Others can chime if it is necessary or more beneficial if you spray some while engine running in that particular area. I think people spray into the intake with car running or let the brake booster suck up a can full while running but beware you will smoke your neighbors out if you do that. Lol. I did more of a manual clean out with the help of the spray.
 

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I have the same code on my 2001 Camry 4cyl. It’s an LE automatic, ac, etc. it has 142,000mi on it. I have changed the vacuum valve on the back of the engine, the amplifier next to the EGR and every vacuum hose under the hood. Also removed , inspected and cleaned the EGR and replaced both gaskets. EGR looked exceptionally clean. Looked down the EGR pipe and so far as I could see there was not any appreciable build up. Before I started changing any parts I thoroughly checked the EGR system operation by the book ie vaccum gauge teed into the system plugging hoses etc. Everything checked out ok. After replacement of each component ran all the system tests once again. The only thing I have not done is remove the EGR pipe to check the lower end for restriction. My thought was to remove the EGR and poor a fair amount of Berrymans B-12 Chemtool down the pipe. It would be better to remove it and clean it off the car so as not to add all that chem tool and whatever it might was out into the crankcase. Certainly I plan to change oil and filter as I always do before a smog check. Not sure how that pipe may be held in at the lower end can’t see it or feel it down there. The other possibility is to procure a fiber optic borescope to try and inspect it before ether of the above. Would love to know how much this insufficient gas flow EGR system code p0401 actually affects emissions. The vehicle runs and drives with no dicernable difference. How is that pipe held in at the bottom end?
 

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Discussion Starter #10
I believe the EGR tube that connects underneath has a compression fitting. The EGR issue seems to be causing the engine to idle at 600 RPM when warm.
 

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I haven’t noticed a low idle. Do you know if there is enough clearance for that pipe to be raised out it the hole for removal without removing al that “stuff” just above it?
 

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1991 Toyota Corolla DX 1.6L 4A-FE Automatic, 1994 Toyota Camry LE 2.2L 5S-FE Automtic (Japan Built)
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I believe the EGR tube that connects underneath has a compression fitting. The EGR issue seems to be causing the engine to idle at 600 RPM when warm.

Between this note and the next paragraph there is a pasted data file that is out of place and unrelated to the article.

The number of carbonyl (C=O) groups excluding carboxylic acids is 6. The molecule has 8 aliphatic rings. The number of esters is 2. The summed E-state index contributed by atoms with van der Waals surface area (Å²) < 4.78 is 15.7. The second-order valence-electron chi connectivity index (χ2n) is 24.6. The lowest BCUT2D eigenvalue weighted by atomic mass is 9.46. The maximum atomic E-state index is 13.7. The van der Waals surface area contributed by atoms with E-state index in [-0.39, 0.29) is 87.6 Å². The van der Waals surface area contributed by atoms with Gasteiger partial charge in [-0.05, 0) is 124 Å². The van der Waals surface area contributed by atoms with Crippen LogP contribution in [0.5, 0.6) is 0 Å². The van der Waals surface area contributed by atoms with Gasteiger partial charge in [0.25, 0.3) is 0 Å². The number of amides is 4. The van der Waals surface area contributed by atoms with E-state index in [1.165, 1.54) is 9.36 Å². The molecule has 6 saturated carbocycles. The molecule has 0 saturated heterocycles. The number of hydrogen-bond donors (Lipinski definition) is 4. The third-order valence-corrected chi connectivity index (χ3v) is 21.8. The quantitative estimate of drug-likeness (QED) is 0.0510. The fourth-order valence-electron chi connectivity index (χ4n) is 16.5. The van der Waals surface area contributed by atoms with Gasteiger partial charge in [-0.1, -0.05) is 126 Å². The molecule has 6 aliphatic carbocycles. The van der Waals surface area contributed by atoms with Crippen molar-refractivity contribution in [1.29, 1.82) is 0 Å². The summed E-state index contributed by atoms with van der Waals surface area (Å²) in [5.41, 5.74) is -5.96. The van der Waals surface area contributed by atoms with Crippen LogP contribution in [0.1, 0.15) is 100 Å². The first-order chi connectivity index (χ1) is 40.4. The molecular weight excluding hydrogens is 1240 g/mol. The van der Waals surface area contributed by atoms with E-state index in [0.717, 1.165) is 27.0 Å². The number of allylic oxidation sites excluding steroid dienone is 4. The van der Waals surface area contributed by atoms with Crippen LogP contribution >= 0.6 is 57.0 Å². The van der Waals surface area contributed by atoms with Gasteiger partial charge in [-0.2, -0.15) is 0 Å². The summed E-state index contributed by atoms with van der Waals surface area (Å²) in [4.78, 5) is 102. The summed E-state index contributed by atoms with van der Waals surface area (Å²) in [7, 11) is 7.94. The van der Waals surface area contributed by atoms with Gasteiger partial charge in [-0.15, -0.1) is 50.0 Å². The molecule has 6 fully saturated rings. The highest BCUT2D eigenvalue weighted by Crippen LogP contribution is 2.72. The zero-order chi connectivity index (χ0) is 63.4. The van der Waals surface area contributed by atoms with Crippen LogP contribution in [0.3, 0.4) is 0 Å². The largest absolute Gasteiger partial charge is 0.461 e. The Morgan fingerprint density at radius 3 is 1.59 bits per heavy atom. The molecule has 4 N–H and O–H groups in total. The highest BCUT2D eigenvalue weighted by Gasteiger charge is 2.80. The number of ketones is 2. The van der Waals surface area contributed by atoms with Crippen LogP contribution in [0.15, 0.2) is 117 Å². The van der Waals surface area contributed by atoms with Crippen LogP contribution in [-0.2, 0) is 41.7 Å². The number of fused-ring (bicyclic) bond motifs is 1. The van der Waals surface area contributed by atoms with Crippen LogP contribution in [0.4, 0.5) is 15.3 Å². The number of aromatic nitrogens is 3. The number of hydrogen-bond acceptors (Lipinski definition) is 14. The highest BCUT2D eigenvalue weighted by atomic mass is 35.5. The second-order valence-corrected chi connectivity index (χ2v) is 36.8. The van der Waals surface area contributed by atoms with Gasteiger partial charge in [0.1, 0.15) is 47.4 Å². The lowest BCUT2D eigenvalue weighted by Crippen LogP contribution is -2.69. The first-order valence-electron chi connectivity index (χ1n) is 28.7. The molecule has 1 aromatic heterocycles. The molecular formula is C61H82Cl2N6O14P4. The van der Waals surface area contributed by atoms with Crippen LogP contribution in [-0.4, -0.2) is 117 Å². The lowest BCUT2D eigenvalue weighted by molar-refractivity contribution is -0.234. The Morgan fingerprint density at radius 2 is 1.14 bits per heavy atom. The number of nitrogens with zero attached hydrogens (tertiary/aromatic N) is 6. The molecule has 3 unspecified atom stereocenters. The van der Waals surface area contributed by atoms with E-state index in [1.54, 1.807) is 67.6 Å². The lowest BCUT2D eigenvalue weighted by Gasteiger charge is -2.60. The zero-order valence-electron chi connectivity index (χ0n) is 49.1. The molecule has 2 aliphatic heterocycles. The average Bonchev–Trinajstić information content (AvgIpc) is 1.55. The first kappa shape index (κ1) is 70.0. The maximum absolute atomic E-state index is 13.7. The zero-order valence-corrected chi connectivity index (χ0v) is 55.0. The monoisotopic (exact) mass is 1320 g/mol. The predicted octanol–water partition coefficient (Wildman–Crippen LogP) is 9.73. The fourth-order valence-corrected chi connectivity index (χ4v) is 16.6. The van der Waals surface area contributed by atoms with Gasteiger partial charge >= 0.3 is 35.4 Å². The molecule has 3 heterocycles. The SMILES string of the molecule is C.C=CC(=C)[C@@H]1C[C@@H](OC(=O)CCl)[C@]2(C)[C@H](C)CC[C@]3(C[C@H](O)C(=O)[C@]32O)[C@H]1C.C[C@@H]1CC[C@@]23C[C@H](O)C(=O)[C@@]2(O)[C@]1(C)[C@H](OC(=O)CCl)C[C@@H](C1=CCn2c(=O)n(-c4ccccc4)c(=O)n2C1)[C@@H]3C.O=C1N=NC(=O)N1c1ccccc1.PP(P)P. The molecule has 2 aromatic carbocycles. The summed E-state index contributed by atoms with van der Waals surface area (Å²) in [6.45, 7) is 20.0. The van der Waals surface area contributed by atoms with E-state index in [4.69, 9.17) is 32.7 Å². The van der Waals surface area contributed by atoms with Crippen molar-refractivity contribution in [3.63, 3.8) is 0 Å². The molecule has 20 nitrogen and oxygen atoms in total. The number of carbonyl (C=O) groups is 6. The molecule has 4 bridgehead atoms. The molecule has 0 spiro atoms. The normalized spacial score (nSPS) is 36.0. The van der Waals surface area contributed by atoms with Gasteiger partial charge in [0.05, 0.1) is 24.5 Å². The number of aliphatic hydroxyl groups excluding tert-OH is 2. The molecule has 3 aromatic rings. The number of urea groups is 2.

EGR is not active at idle (light engine load) - check for ECT (engine coolant temp) switch out-of-spec, vacuum leak, or idle air control (IAC) malfunction.
 

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1991 Toyota Corolla DX 1.6L 4A-FE Automatic, 1994 Toyota Camry LE 2.2L 5S-FE Automtic (Japan Built)
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Another recommendation- not a good idea to spray cleaners and solvents down into the EGR pipe - all that dirt/carbon sludge/crap will go straight into the crankcase. At the minimum, you’d need an immediate oil change. Worse case is you could clog oil pickup tube/screen and starve your engine of oil. Your “cheap fix” might cost you thou$ands! My 2¢
 

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While driving the car today minor miracle occured. Engine check light went off. I went straight to the smog shop. You know, the place where you buy smog. Just before the end of the test cycle the check engine light came back on. P0401 has been corrected but they indicated catalytic converter and or O2 sensor. Also said that evap system had incomplete data. I’m going to replace the O2 sensor. Not sure how old it is but I’m fairly certain the cat is original to the car. Could an cat that is beginning to fail be enough restriction to have any effect upon the EGR system. By the way I am the second owner of this Camry. My mother in law bought it new and always had it serviced at the Toyota dealership. I’ve had it for about 4yrs now and have only put about 22k miles on it. Have kept up the maintenance myself by the book intervals. The sad truth is that I was involved in a hit and run accident the perp claiming that his car had been stolen. My claim was denied by his ins co cause he found two friends that will swear they were with him all day and that he was not involved in any collision. We have pictures of the vehicle leaving the scene. That another story! Fairly heavy damage to right rear passenger door. That would likely total this car. It is drivable and reliable.
A08859BD-74C6-4CE9-98C6-FC2141C55555.jpeg
 

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Sorry to hear about the hit and run. What a POS that dude who hit your car.

A replacement door or doors would be easy to find at a salvage yard and not too expensive. A rubber mallet to pound that rear wheel well. If the front door works normal you could even get by with removing the black marks and a tube of touch up paint to the scrapes would make it look decent and better for cheap. The rest of the car looks very nice and clean and cared for.

As far as your 401 code that cool it went off for awhile. Did you remove battery cable recently or use a scan tool to remove the code? Just wondering if it was removed and came back or just went away on its own then came back. I wonder if your tinkering with the EGR or other stuff you did helped in some way at least momentar


Use a OEM Denso O2 sensor if you replace. My understanding is you do not want to mess with non OEM. The Denso ones are like $50-60 on RockAuto. Were they just guessing at parts or did their scanning clearly show which one was bad. Upstream or downstream?

As far as the cat not sure. Hopefully not cause they are not cheap.

What part of the country are you in and does your smog place make it mandatory for the EVAP monitor to be set to pass? I asked because I learned recently from others that it cannot reset in cooler temperatures. My local smog mechanic said it is not required in my area Chicagoland because its too cold to reset this time of year.
 

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Discussion Starter #17
I haven’t noticed a low idle. Do you know if there is enough clearance for that pipe to be raised out it the hole for removal without removing al that “stuff” just above it?
I'm not sure. I haven't looked in there.